In his short career Oculus Rift creator Palmer Luckey has won multiple awards from prestigious institutions. Last week he was given another, this time for photography.
No, that doesn’t mean Luckey has been spending his time off in the wilderness snapping pictures of nature. The VR figurehead has actually been given the Progress Medal at this year’s Royal Photographic Society (RPS) awards in the UK. The category looks for “invention, research or publication which has resulted in an important advance in the scientific or technological development of photography or imaging.” It’s a celebrated award, having been issued since 1878.
So what exactly got Palmer the prize?
“Palmer Luckey’s work with virtual reality has advanced the technology and brought it to a popular audience in the way that George Eastman, a previous recipient, did with roll film photography,” RPS Chief Executive, Dr Michael Pritchard, told me over email. “VR is still evolving its scientific application and the opportunities for entertainment hold much potential, so it is particularly exciting that Luckey is still at the start of his career.”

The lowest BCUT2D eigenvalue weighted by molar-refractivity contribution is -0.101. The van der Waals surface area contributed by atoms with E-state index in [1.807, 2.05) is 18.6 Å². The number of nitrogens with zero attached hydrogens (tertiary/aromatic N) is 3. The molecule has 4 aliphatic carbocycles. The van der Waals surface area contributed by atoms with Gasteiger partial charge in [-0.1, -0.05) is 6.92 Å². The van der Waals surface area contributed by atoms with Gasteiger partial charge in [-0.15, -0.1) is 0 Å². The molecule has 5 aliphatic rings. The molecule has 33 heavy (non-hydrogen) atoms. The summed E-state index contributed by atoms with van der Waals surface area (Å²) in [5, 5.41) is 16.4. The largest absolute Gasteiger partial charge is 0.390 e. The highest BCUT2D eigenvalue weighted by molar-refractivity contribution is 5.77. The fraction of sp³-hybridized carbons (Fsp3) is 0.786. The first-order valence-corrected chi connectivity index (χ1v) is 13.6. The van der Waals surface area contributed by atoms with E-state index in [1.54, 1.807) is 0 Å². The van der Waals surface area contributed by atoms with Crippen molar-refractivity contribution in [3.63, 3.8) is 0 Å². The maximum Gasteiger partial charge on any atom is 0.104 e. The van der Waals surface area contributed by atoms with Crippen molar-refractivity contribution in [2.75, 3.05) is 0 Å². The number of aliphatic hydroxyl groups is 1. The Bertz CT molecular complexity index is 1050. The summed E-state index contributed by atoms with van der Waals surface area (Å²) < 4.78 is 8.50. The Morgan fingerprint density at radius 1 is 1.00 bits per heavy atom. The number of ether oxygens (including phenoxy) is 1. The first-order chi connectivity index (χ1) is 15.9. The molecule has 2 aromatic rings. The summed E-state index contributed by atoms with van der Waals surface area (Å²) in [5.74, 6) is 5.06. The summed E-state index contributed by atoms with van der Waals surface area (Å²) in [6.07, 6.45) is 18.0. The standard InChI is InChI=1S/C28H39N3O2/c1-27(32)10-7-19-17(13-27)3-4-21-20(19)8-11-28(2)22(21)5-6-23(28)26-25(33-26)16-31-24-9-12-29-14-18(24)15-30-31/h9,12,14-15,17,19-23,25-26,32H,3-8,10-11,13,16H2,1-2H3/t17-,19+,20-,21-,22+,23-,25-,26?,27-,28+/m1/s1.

That’s high praise indeed; Eastman founded a little company known as Kodak back in 1888. Obviously we’ve moved well beyond film role since then and RPS has grown to recognize a much broader range of photography, as evidenced by this year’s Progress Medal winner. VR is already having a huge effect on photography, helping to popularize 360 degree images and video, much of which is viewed in headsets like the Oculus Rift or Gear VR.
By extension, Lucky’s work has given rise to the use of 360 degree cameras, consisting of multiple lenses stitching the images they capture together. Some of these devices also shoot in 3D, producing images that truly make you believe you’re somewhere else. Now in 2016 we have Facebook feeds that deliver even more immersive images, YouTube videos that make you feel part of the action, and IMAX cameras that are being given to some of the world’s top filmmakers.
Sadly, Luckey couldn’t be there to collect the award himself; he was too busy hanging out in Japan, screaming his head off with an HTC Vive on.